Latest trends in Business Analytics

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WAFERS

MODERN BIJyoti Jain : S-31DEMOCRATIZATIONPuneet Bhalla : S-49SAND BOX ANALYTICSKarthik : S-43DATA BECOMES EQUALSuvin: S-49SELF-SERVICE DATA ANALYTICSRaj Kumar Misra: S-53NATURAL LANGUAGEGENERATIONPrayas S:48Embedded BIRajendra : S-54Move to CloudRS Rawat: S-53DATA LITERACYDinesh Yadav : S-25Group 1

TOP BI TRENDS

MODERN BI

What makes us alive ?

MODERN BI

Data is Life Blood of the organization

What makes us alive .?

Similarly its not the m/c, buildings, manpower or assembly lines which makes an Organization alive in 21st Century..its the DATA. And DATA without information and intelligence to give your business the competitive edge is of no value.

During the past several years, the balance of power for business intelligence (BI) and analytics platform buying decisions has gradually shifted from IT to the business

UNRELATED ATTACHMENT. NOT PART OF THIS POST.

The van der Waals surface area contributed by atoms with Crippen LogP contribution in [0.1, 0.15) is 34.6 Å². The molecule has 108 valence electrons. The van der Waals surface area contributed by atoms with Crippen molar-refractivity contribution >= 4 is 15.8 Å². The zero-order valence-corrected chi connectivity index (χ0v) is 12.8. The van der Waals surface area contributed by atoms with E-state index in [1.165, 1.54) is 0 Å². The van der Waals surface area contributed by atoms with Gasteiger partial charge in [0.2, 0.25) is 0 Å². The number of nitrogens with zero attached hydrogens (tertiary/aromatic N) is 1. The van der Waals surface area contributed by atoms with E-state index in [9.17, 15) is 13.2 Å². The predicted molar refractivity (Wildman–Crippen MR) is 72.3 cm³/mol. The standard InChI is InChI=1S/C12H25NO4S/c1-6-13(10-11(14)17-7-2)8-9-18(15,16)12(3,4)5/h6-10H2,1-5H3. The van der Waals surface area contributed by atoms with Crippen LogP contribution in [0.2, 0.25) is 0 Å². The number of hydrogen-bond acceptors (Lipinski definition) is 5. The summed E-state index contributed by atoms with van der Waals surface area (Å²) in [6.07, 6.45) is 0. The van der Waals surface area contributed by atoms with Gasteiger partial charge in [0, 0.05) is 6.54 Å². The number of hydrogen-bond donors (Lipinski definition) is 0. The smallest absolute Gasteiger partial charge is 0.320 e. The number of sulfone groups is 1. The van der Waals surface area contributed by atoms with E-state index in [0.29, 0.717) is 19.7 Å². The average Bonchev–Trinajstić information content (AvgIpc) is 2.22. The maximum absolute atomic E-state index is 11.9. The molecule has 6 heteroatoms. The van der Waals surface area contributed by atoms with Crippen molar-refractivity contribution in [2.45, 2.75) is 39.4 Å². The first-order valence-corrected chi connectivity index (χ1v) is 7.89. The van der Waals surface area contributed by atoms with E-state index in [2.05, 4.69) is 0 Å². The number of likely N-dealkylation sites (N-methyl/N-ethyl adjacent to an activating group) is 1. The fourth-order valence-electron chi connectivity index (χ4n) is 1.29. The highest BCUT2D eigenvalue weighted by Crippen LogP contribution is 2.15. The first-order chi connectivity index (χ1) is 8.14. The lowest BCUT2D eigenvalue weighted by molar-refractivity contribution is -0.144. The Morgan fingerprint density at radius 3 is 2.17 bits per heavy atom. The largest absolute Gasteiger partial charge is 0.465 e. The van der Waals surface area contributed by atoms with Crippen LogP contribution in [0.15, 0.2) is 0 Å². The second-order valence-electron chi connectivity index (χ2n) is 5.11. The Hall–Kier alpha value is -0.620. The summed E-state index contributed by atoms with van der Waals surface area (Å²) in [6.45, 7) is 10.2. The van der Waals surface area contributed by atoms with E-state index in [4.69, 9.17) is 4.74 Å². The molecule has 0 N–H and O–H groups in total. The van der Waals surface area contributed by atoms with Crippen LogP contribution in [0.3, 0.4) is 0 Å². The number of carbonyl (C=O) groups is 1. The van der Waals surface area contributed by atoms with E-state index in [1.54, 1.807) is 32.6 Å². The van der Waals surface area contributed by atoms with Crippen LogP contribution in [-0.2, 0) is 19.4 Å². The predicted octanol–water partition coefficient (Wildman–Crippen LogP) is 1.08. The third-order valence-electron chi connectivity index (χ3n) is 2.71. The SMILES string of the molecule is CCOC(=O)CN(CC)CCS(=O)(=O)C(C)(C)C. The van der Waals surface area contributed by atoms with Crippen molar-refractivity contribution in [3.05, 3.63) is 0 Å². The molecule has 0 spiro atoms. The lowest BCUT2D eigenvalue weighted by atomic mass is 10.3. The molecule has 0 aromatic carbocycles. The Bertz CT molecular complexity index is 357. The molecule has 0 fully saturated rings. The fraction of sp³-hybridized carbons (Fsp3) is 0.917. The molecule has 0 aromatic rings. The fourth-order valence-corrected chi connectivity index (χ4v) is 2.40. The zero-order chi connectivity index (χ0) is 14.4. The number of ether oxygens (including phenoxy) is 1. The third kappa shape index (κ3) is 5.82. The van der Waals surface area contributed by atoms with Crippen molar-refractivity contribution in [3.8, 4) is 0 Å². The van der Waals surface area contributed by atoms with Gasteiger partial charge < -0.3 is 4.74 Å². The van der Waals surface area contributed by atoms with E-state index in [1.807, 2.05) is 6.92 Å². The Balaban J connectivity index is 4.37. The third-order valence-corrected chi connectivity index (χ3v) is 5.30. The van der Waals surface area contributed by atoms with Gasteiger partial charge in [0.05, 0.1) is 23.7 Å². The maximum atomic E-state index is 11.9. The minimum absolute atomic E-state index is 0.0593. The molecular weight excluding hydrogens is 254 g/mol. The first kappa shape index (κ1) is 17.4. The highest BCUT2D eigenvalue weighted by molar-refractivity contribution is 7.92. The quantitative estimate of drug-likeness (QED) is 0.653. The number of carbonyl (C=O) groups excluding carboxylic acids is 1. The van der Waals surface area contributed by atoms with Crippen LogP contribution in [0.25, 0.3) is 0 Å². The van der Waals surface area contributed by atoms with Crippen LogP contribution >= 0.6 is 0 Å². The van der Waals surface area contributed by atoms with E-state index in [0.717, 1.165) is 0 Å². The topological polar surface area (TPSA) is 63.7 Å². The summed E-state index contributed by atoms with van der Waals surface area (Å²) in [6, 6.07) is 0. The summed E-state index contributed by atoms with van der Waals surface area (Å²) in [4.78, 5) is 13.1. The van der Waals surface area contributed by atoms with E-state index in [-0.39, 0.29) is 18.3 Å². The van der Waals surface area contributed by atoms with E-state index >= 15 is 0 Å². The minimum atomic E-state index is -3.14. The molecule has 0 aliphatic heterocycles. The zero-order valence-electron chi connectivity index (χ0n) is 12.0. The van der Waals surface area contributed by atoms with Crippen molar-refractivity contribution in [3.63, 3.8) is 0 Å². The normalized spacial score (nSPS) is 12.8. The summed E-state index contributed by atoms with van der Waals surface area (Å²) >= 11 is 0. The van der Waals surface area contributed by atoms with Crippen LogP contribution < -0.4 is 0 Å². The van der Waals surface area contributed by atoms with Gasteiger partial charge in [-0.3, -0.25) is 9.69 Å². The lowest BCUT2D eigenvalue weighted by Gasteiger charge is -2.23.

BI requirement has shifted from centrally provisioned, highly governed and scalable system-of-record reporting has been counterbalanced by the need for analytical agility and business user autonomy 3

MODERN BIShift of BI & Analytics PlatformsBusiness User-Centric Platforms

This change in the focus of the BI and analytics should not be interpreted by organizations as a recommendation to immediately replace all existing reporting-based system-of-record with a modern platform. In many organizations, the existing enterprise reporting systems are integral to day to-day business processes, and these processes would be exposed to unnecessary risk if disrupted by an attempt to re-create them in a modern platform. However, the problem that most organizations have encountered with lackluster BI adoption relative to the level of investment during the past 20 years stems from the fact that virtually all BI-related work in that time frame has, until recently, been treated as system of record from inception to development to delivery.

1. The BI and analytics platform market's multiyear shift is under progress at a rapid rate2. Change is from IT-led enterprise reporting to business-led self-service analytics3. Most new buying is of modern, business-user-centric platforms forcing a new market perspective, significantly reordering the vendor landscape.4

Strategic Assumptions - 2018

What is Modern BI.can you tell me what a Modern car will look like.Let the class give some answers

There are a few assumptions that what will constitute a Modern BI